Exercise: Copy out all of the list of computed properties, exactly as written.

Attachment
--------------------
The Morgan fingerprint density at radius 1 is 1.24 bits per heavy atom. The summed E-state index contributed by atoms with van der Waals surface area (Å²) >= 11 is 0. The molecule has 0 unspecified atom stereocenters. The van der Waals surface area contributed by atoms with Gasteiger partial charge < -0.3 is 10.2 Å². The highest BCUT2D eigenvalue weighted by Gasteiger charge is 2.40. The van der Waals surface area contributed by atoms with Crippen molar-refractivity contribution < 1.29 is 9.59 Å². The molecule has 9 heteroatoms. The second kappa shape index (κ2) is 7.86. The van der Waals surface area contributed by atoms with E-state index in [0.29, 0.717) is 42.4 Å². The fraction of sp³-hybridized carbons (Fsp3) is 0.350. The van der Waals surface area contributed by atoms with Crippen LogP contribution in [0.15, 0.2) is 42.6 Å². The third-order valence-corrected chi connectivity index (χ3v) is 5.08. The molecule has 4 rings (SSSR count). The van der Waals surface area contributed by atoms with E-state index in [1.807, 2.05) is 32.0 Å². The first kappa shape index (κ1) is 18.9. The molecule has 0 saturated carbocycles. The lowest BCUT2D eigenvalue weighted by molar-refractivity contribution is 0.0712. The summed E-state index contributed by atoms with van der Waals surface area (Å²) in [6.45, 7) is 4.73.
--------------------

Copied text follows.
The Morgan fingerprint density at radius 1 is 1.24 bits per heavy atom. The summed E-state index contributed by atoms with van der Waals surface area (Å²) >= 11 is 0. The molecule has 0 unspecified atom stereocenters. The van der Waals surface area contributed by atoms with Gasteiger partial charge < -0.3 is 10.2 Å². The highest BCUT2D eigenvalue weighted by Gasteiger charge is 2.40. The van der Waals surface area contributed by atoms with Crippen molar-refractivity contribution < 1.29 is 9.59 Å². The molecule has 9 heteroatoms. The second kappa shape index (κ2) is 7.86. The van der Waals surface area contributed by atoms with E-state index in [0.29, 0.717) is 42.4 Å². The fraction of sp³-hybridized carbons (Fsp3) is 0.350. The van der Waals surface area contributed by atoms with Crippen LogP contribution in [0.15, 0.2) is 42.6 Å². The third-order valence-corrected chi connectivity index (χ3v) is 5.08. The molecule has 4 rings (SSSR count). The van der Waals surface area contributed by atoms with E-state index in [1.807, 2.05) is 32.0 Å². The first kappa shape index (κ1) is 18.9. The molecule has 0 saturated carbocycles. The lowest BCUT2D eigenvalue weighted by molar-refractivity contribution is 0.0712. The summed E-state index contributed by atoms with van der Waals surface area (Å²) in [6.45, 7) is 4.73.